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Marple Hall School set to lose funding

Diane Inglis

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Marple Hall SchoolMarpleFundingJoe BarkerMP William Wragg

Marple Hall School Head teacher Joe Barker

Marple Hall School is set to lose some of its budget if a new funding system is introduced next year.

The school is already underfunded, compared to similar schools across the country, and more cuts could see even less money per pupil in years to come.

Head teacher, Mr Joe Barker, explained: “Stockport is the fifth from the bottom out of 140 local authorities across the UK and has been for a long time.

“The way budgets are calculated currently means that there are inequalities both across the country and even in similar schools which are close to each other. For example our school has an average of £4,200 each year per student whereas a similar school in Manchester may have £5,200. Some of the UK’s better-funded schools have £7,500 per student which makes a huge difference in terms of teacher numbers and what schools can offer.”

The budget at Marple Hall, which could drop even further under the new draft funding formula, has been static for some time, despite rising costs in terms of staffing, building and grounds maintenance and other associated costs.

Mr Barker and his senior management team have worked hard to keep a tight rein on finances by not replacing staff when they have retired or left which puts extra pressure on existing teachers who may then have less time for lesson preparation. Other cost-cutting measures have included being prudent with grounds and building maintenance costs and renegotiating contracts, even down to window cleaning, wherever possible.

“We hoped that that new funding system would be fairer and we would receive more money but the way it has been worked out, we stand to lose even more, which is hard to believe,” said Mr Barker.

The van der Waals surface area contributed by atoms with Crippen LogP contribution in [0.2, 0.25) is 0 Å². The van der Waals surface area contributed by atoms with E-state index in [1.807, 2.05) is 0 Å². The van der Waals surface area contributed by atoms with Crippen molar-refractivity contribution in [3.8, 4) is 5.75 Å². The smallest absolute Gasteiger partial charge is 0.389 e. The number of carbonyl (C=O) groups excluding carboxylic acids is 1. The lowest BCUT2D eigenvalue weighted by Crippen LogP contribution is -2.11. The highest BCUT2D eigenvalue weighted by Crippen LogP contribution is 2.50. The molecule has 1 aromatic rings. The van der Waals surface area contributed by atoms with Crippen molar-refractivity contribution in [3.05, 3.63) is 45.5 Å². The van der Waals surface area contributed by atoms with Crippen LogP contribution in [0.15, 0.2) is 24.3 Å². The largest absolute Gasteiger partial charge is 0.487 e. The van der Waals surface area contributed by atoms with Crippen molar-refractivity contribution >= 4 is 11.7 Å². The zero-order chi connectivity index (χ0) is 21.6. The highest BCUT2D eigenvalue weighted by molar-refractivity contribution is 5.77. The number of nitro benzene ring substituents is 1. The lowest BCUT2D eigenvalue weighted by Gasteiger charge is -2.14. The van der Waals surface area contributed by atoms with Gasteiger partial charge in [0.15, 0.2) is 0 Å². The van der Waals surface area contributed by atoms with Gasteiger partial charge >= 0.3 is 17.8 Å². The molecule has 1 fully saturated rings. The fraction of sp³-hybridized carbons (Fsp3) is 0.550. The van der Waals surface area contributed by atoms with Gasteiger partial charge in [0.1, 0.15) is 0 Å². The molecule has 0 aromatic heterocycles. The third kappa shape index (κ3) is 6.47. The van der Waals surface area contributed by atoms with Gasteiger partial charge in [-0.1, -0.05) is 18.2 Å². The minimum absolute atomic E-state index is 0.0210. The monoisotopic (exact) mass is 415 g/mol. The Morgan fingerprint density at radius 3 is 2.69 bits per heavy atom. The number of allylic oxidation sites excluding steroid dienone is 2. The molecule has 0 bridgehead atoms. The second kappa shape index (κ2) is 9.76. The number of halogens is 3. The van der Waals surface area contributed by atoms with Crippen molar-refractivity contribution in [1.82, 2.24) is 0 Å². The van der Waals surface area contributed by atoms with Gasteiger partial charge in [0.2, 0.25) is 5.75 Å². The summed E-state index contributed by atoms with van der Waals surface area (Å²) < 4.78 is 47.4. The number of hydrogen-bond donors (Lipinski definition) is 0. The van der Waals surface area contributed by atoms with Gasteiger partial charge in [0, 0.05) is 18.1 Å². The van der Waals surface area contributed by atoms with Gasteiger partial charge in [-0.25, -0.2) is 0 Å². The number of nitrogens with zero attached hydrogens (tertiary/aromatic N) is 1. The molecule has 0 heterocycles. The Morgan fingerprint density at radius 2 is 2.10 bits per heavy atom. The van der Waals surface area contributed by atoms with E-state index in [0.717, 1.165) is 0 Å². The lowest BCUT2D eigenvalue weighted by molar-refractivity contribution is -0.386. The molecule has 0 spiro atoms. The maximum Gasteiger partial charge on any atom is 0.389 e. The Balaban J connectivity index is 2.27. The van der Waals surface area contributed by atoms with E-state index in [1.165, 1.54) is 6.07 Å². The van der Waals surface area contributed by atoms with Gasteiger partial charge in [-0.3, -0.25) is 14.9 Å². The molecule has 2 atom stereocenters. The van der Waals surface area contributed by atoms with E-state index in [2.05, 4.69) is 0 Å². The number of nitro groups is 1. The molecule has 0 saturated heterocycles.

“Despite all this, we have a well-performing school with good results but what annoys me is how much more we could do for the students if the funding were fairer. 

“We are already very under-funded at Marple but the grading system for GCSEs has now changed which means students are not competing on a level playing field. Rather than being marked on skills demonstrated, as in the past, the top performing students in the country receive the top grade and so on. This means our students are in direct competition with those from the highest-funded schools which is definitely unfair.

“With fairer funding, we could have more teachers and better resources, so you have to ask the question how much more could we achieve? Annoyingly, students who may have narrowly missed out on a GCSE grade could have potentially done better if we had more resources,” he added.

Many Marple parents have signed an online petition and written to Prime Minister Teresa May demanding fairer funding and Hazel Grove MP, William Wragg, himself a former teacher, raised the matter in Prime Minister’s Questions earlier this year. He challenged aspects of the new draft funding formula and asked for more money for Stockport schools.

Speaking afterwards, he said: “The current draft does not address the inequalities and there is insufficient uplift for schools in our area.

“As well as the current underfunding, schools have the added pressures of rising pension, national insurance and other costs.

“I have always pushed for the best funding and this current proposal does not go far enough to address the inadequate funding in Stockport. However, despite this, we have very good schools in this area. We need an uplift in funding and I have asked for the situation to be looked at again,” he concluded.